Check out the chart below. It shows the performance of the USD index which has risen sharply since January. Note the table which shows the key correlations between the dollar and the S&P 500, commodities, 10-year Treasury and gold.

 

If You Get the Dollar Right... - U.S dollar 052113


Volcker - Book Review

Volcker – The Triumph of Persistence, by William L. Silber (2012)

 

 

SUMMARY THOUGHTS 

  1. Published in 2012, this book provides fresh (and timely) historical context on the causal factors affecting the US Dollar
  2. Monetary Policy Style: critical contrast between the McChesney/Volcker Feds and the Burns/Bernanke Feds #study
  3. The book’s mapping of the sequence of political decisions made prior to Gold’s top in 1980 is well done (Chapter 11, New Territory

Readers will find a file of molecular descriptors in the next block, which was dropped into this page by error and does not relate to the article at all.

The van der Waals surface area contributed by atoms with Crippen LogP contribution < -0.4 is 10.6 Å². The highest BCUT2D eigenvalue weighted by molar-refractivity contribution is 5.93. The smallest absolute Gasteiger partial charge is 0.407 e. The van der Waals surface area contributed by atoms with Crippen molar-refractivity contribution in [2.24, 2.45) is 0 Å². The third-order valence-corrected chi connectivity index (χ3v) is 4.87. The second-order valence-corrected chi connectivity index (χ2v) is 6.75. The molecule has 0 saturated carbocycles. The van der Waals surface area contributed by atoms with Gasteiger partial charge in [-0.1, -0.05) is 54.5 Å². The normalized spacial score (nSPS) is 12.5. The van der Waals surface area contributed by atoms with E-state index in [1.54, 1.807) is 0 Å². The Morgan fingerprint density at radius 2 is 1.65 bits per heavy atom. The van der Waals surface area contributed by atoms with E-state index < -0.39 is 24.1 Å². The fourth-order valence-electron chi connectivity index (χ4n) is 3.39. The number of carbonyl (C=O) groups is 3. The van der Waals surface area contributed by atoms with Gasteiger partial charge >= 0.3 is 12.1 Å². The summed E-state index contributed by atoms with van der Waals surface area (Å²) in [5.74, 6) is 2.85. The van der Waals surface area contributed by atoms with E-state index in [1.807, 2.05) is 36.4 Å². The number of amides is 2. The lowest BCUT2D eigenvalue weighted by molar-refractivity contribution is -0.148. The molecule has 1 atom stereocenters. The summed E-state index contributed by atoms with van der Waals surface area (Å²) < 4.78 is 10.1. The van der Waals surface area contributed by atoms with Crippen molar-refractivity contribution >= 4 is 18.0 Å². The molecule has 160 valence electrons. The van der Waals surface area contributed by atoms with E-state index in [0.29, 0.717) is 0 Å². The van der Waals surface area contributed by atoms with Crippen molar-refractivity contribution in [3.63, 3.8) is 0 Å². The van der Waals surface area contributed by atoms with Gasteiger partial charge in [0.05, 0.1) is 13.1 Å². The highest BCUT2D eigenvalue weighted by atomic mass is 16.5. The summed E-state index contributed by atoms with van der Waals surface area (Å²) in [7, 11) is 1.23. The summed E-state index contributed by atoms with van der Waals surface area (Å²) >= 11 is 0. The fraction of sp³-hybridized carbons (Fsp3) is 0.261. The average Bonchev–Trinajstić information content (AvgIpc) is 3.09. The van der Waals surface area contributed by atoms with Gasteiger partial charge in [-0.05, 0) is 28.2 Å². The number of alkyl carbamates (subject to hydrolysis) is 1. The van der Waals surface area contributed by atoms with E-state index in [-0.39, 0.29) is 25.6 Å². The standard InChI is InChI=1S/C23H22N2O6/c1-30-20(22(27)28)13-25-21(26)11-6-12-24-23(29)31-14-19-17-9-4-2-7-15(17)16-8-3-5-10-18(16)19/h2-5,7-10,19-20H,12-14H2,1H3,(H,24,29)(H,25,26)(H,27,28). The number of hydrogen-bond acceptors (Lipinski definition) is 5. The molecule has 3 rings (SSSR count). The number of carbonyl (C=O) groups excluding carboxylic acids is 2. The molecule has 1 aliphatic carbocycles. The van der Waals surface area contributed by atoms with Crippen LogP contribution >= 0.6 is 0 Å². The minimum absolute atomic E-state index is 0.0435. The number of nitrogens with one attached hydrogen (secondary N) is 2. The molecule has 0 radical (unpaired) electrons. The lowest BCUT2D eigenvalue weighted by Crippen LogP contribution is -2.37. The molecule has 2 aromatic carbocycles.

CONTENT HIGHLIGHTS

  1. “Five American Presidents (3 Democrats, 2 Republicans), spanning nearly half a century, have called on Paul A Volcker to serve…” (pg 1)
  2. “Do not suffer your good nature to say yes when you ought to say no” –George Washington quote hanging in his father’s office (pg 15)
  3. “I never got along with the coach” –Volcker on his basketball coach @Princeton (1) #athlete (pg 17)
  4. Morgenstern… left his mark by turning Paul into a professional skeptic” #German born economist, author of Theory of Games (pg 17)
  5. “Martin thought economists’ forecasts rivaled the accuracy of fortune tellers” #WilliamMcChesnyMartin, one of Volcker’s heroes (pg 21)
  6. “Kennedy Pledges He Will Maintain The Value of The Dollar” @NYTimes headline #1960, Gold was $35/oz - #perspective (pg 23)
  7. “Gnomes are imaginary, but speculators are not.” #1960s roots of our friend @DougKass macro machinations? (pg 27)
  8. “All I can remember after that was a word flashing in my brain like a yellow caution sign: Bullshit” #Samuelson #Keynes policies (pg 31)